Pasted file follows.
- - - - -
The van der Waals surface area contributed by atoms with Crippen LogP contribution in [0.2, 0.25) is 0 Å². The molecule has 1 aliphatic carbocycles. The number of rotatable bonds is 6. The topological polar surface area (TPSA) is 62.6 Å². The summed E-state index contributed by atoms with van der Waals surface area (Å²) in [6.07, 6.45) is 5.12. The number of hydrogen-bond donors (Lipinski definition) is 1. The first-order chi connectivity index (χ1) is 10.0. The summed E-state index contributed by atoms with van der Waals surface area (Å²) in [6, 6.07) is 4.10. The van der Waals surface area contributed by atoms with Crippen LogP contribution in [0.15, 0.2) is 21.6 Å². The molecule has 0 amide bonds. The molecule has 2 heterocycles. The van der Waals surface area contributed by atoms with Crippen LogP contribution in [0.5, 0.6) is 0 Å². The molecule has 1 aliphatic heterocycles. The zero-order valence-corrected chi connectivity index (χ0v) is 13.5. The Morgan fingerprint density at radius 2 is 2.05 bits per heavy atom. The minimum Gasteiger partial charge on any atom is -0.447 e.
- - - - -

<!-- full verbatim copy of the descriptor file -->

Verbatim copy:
The van der Waals surface area contributed by atoms with Crippen LogP contribution in [0.2, 0.25) is 0 Å². The molecule has 1 aliphatic carbocycles. The number of rotatable bonds is 6. The topological polar surface area (TPSA) is 62.6 Å². The summed E-state index contributed by atoms with van der Waals surface area (Å²) in [6.07, 6.45) is 5.12. The number of hydrogen-bond donors (Lipinski definition) is 1. The first-order chi connectivity index (χ1) is 10.0. The summed E-state index contributed by atoms with van der Waals surface area (Å²) in [6, 6.07) is 4.10. The van der Waals surface area contributed by atoms with Crippen LogP contribution in [0.15, 0.2) is 21.6 Å². The molecule has 0 amide bonds. The molecule has 2 heterocycles. The van der Waals surface area contributed by atoms with Crippen LogP contribution in [0.5, 0.6) is 0 Å². The molecule has 1 aliphatic heterocycles. The zero-order valence-corrected chi connectivity index (χ0v) is 13.5. The Morgan fingerprint density at radius 2 is 2.05 bits per heavy atom. The minimum Gasteiger partial charge on any atom is -0.447 e.